Referring now more particularly to Figs. 2, 3 and 4, it will be noted that the side wall 26 of the building is interrupted to provide an entranceway 49 into the interior of so as to extend into the partitioned chamber '53 and the free end of this hanger terminates in a hook portion 54, the free end being the lower-most end of the rack. The sliding door 51 is provided with a slot 55 extending inwardly from one edge thereof to allow the door to operate with the rack in place.
The hanger rack is particularly useful in connection with laundry and cleaning establishments to permit garments to be slid along the rack to position within the chamber 53 so that a customer may have ready access thereto by opening the sliding door 47 in the side wall 30, thus placing the garment to be picked up in a most advantageous and convenient position. Of course, the rack may also be used by a customer to hang a garment which he is leaving for purpose of being cleaned.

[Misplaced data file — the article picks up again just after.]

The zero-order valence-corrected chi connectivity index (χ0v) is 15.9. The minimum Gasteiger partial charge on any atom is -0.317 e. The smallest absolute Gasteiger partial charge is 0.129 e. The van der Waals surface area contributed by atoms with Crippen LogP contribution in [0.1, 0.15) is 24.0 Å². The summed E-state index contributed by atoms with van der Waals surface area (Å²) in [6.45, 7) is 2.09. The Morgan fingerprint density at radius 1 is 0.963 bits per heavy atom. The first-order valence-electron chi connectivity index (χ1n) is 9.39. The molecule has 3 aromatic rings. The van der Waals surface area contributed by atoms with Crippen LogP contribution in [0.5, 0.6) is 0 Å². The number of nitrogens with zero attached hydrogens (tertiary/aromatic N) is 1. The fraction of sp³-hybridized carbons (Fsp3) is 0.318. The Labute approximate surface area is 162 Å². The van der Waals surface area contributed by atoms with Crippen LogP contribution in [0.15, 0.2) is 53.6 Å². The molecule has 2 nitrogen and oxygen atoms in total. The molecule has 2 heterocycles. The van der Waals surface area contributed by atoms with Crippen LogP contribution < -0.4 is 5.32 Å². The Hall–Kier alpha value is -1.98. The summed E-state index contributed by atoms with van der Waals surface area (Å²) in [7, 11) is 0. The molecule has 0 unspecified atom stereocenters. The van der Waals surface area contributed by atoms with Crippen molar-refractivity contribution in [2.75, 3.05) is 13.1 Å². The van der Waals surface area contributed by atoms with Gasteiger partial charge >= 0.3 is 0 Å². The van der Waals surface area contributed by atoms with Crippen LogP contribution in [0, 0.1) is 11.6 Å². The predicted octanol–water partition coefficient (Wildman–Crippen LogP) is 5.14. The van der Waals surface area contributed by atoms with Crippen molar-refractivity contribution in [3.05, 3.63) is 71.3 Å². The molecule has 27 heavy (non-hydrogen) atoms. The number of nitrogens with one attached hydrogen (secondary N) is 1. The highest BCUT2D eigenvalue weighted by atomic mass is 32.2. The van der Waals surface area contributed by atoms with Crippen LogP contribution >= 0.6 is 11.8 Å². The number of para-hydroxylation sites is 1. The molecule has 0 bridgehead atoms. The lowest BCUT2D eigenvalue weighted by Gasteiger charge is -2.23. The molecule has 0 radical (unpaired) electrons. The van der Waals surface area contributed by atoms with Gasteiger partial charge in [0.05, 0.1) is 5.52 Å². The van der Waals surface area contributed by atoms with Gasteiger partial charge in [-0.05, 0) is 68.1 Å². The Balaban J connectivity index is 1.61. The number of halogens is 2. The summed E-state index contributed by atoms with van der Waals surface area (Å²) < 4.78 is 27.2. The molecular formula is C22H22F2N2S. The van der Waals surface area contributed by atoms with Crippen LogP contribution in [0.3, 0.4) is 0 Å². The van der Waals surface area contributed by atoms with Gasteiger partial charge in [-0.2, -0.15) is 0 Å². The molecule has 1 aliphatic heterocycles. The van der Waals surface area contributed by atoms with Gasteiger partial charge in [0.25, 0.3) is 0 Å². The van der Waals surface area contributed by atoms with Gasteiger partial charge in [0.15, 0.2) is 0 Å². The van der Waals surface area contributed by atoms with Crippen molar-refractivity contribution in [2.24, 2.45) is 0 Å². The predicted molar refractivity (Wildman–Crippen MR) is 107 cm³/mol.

The other portion of the assembly 22 is provided with a top shelf member 56 which extends from the wall 26 and terminates along one edge 57 in spaced parallelism with the surface of the partition wall 50. This edge 57 is'provided with a track member 58 and a like track member 59 is provided in alignment therewith on the partition wall 50 so as to slidably receive therebetween the previously mentioned counter member 40.
The opposite sides of the counter member 40 are provided with rail members 60 and 71 and the ball members 62 are positioned between overlapping edge portions of the various track and rail members in the manner most clearly shown in Fig. 6 to provide for free sliding movement of the counter from the initial position shown in Fig. 2 to a projected portion wherein the outer edge thereof which is provided with a rubber bumper member '63 engages the side of an automobile parked adjacent the assembly 22. The counter 40 is preferably constructed of a base portion 64 formed of wood or the like which is .covered by a layer of linoleum 65 or similar material and the upper surface thereof is preferably disposed flush with I the upper surface of the counter member 96 as will be most readily apparent in Fig. 3.